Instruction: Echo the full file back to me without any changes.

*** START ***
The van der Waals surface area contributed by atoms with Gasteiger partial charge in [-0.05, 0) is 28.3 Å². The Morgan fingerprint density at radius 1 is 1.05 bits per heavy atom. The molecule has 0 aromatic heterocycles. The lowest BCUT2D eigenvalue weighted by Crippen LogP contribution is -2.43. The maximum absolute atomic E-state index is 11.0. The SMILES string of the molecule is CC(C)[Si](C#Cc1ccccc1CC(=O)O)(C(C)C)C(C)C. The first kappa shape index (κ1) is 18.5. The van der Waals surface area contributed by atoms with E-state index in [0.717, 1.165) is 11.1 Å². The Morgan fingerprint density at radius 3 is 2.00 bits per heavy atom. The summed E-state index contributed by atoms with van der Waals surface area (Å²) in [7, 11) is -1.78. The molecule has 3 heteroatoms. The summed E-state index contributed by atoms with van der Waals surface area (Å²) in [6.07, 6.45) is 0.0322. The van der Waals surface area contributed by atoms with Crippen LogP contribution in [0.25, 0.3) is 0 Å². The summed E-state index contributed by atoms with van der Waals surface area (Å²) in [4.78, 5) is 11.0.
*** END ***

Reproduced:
The van der Waals surface area contributed by atoms with Gasteiger partial charge in [-0.05, 0) is 28.3 Å². The Morgan fingerprint density at radius 1 is 1.05 bits per heavy atom. The molecule has 0 aromatic heterocycles. The lowest BCUT2D eigenvalue weighted by Crippen LogP contribution is -2.43. The maximum absolute atomic E-state index is 11.0. The SMILES string of the molecule is CC(C)[Si](C#Cc1ccccc1CC(=O)O)(C(C)C)C(C)C. The first kappa shape index (κ1) is 18.5. The van der Waals surface area contributed by atoms with E-state index in [0.717, 1.165) is 11.1 Å². The Morgan fingerprint density at radius 3 is 2.00 bits per heavy atom. The summed E-state index contributed by atoms with van der Waals surface area (Å²) in [7, 11) is -1.78. The molecule has 3 heteroatoms. The summed E-state index contributed by atoms with van der Waals surface area (Å²) in [6.07, 6.45) is 0.0322. The van der Waals surface area contributed by atoms with Crippen LogP contribution in [0.25, 0.3) is 0 Å². The summed E-state index contributed by atoms with van der Waals surface area (Å²) in [4.78, 5) is 11.0.